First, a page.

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Fischer v. Bayer Healthcare Pharmaceuticals Inc.

United States District Court, D. Arizona

February 4, 2019

Susan Fischer, Plaintiff,
v.
Bayer Healthcare Pharmaceuticals Incorporated, et al., Defendants.

          ORDER

          DAVID G. CAMPBELL SENIOR UNITED STATES DISTRICT JUDGE

         Plaintiff Susan Fischer has filed a motion for leave to file a second amended complaint. Doc. 43. Defendants oppose the motion. Doc. 47. The Court will grant the motion in part and deny it in part.

         I. Legal Standard.

         The Court “should freely give leave [to amend] when justice so requires.” Fed.R.Civ.P. 15(a)(2). This policy must not only be heeded, see Foman v. Davis, 371 U.S. 178, 182 (1962), it must be applied with extreme liberality, see Owens v. Kaiser Foundation Health Plan, Inc., 244 F.3d 708, 880 (9th Cir.2001). A court may deny leave when it would prejudice the opposing party, produce an undue delay in the litigation, or result in futility for lack of merit. See Foman, 371 U.S. at 182.

         II. Analysis.

         A. Undue Delay and Prejudice.

         The Court does not agree with Defendants' assertion that the motion to amend is untimely. The motion was filed within the time allowed in the Court's case management order, and relatively early in the discovery period. Nor does the Court agree that the motion is untimely because it is not based on recently discovered information. Defendants' reliance on Vicente v. City of Prescott, No. CV11-08204-PCT-DGC, 2014 WL 1346075, at *1 (D. Ariz. Apr. 3, 2014), is misplaced. Vicente concerned a motion to amend filed after the deadline set in the case management order and was governed by Rule 16(b)(4)'s good cause standard, not the liberal amendment standard of Rule 15. Id. at 1-2.

         The Court also disagrees with Defendants' claim that they will be prejudiced by the amendment. Ample time remains for discovery in this case, and the causation issue to be addressed by the Court on an expedited basis likely applies to each of Plaintiff's proposed new claims.

         B. Futility.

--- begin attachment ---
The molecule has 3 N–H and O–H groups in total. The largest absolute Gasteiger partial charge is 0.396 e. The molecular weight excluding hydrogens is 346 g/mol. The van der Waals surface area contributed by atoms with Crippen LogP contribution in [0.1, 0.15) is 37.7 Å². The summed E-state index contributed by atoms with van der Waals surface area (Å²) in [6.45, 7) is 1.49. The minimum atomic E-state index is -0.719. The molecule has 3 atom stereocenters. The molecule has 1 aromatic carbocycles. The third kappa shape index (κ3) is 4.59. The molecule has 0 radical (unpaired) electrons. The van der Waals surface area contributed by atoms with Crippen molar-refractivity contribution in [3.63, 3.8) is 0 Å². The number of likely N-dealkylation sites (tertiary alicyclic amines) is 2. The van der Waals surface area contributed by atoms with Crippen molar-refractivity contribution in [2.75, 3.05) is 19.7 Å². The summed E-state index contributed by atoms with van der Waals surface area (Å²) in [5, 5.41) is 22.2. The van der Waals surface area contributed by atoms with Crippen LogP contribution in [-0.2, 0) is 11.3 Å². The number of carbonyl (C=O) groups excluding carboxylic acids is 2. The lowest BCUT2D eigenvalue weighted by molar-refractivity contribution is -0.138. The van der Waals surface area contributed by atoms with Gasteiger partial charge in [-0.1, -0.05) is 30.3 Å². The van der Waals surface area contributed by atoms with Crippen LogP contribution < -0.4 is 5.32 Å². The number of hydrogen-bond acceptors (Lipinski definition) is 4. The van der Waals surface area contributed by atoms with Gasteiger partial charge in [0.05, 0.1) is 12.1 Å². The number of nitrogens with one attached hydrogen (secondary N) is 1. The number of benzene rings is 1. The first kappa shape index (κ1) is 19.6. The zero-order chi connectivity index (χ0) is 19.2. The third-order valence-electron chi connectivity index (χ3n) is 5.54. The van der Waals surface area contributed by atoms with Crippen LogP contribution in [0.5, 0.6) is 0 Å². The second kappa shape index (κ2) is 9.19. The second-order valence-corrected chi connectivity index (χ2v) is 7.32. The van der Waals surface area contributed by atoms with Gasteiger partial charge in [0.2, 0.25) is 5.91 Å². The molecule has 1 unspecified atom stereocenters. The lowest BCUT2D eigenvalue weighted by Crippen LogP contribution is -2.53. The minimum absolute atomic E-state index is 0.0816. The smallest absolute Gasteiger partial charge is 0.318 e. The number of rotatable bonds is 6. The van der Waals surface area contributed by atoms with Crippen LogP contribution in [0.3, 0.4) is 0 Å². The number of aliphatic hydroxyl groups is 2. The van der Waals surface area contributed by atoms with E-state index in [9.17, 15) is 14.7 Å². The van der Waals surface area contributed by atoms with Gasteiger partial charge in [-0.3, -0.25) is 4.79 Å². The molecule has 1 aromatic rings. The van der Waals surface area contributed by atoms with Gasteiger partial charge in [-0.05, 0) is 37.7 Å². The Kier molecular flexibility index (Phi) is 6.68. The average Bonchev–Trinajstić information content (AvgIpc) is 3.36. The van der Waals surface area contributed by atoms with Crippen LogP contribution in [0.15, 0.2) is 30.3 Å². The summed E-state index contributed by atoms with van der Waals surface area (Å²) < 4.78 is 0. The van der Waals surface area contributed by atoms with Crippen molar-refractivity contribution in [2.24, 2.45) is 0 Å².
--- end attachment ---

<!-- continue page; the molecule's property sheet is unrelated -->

Defendants argue that several of Plaintiff's proposed causes of action (referred to in this order as “counts”) are futile because they fail to state a claim for relief.

         1. Count 2 - Design Defect.

         Count 2 asserts a claim for strict liability based on design defect. Defendants assert that once a drug is approved by the FDA, the manufacturer is prohibited from making major changes to the drug. Defendants argue that Count 2 asserts that Defendants should have changed their drug after it was approved, and therefore is preempted by federal law. Defendants present a one-paragraph argument that relies on Yates v. Ortho-McNeil-Janssen Pharm., Inc., 808 F.3d 281 (6th Cir. 2015). Doc. 47 at 13. Plaintiff provides an even shorter reply that does not address this preemption issue at all. Doc. 48 at 9.

         The Court notes that at least one case has declined to follow the holding in Yates that all design defect claims against drug manufacturers are preempted. See Guidry v. Janssen Pharm., Inc., 206 F.Supp.3d 1187, 1205 (E.D. La. 2016). Guidry agreed with Yates that design defect claims based on a failure to change a drug after FDA approval are preempted, but held that claims based on a defective design that occurred before FDA approval are not preempted. Id. at 1205-09. The Court finds this preemption issue far too complex to be decided on the basis of six sentences in Defendants' opposition and four sentences in Plaintiff's reply. See Doc. 47, 48. Given the liberal standard for amendments under Rule 15, the Court will permit Count 2 to proceed. Defendants can present a more detailed preemption argument (addressing Guidry and other relevant case law) at the summary judgment stage. If Defendants wish to brief the issue earlier, they may schedule a conference call with the Court to discuss whether earlier briefing is warranted.

         2. Count 4 - Breach of ...


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